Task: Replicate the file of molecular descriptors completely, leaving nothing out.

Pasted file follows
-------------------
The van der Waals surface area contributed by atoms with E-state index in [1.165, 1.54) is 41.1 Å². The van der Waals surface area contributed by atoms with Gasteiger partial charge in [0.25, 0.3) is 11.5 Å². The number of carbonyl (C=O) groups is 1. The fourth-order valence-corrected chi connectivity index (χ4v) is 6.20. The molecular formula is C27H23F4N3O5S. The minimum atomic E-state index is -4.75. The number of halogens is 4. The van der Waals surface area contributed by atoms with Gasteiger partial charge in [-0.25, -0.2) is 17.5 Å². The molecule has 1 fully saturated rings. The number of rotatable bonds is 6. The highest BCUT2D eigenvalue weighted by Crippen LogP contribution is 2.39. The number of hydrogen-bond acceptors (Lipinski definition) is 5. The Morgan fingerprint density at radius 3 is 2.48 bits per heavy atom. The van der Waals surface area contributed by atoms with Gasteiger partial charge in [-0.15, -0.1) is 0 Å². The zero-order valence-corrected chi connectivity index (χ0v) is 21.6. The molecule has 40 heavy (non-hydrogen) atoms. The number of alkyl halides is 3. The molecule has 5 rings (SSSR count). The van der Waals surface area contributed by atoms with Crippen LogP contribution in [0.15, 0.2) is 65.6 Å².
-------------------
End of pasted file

The van der Waals surface area contributed by atoms with E-state index in [1.165, 1.54) is 41.1 Å². The van der Waals surface area contributed by atoms with Gasteiger partial charge in [0.25, 0.3) is 11.5 Å². The number of carbonyl (C=O) groups is 1. The fourth-order valence-corrected chi connectivity index (χ4v) is 6.20. The molecular formula is C27H23F4N3O5S. The minimum atomic E-state index is -4.75. The number of halogens is 4. The van der Waals surface area contributed by atoms with Gasteiger partial charge in [-0.25, -0.2) is 17.5 Å². The molecule has 1 fully saturated rings. The number of rotatable bonds is 6. The highest BCUT2D eigenvalue weighted by Crippen LogP contribution is 2.39. The number of hydrogen-bond acceptors (Lipinski definition) is 5. The Morgan fingerprint density at radius 3 is 2.48 bits per heavy atom. The van der Waals surface area contributed by atoms with Gasteiger partial charge in [-0.15, -0.1) is 0 Å². The zero-order valence-corrected chi connectivity index (χ0v) is 21.6. The molecule has 40 heavy (non-hydrogen) atoms. The number of alkyl halides is 3. The molecule has 5 rings (SSSR count). The van der Waals surface area contributed by atoms with Crippen LogP contribution in [0.15, 0.2) is 65.6 Å².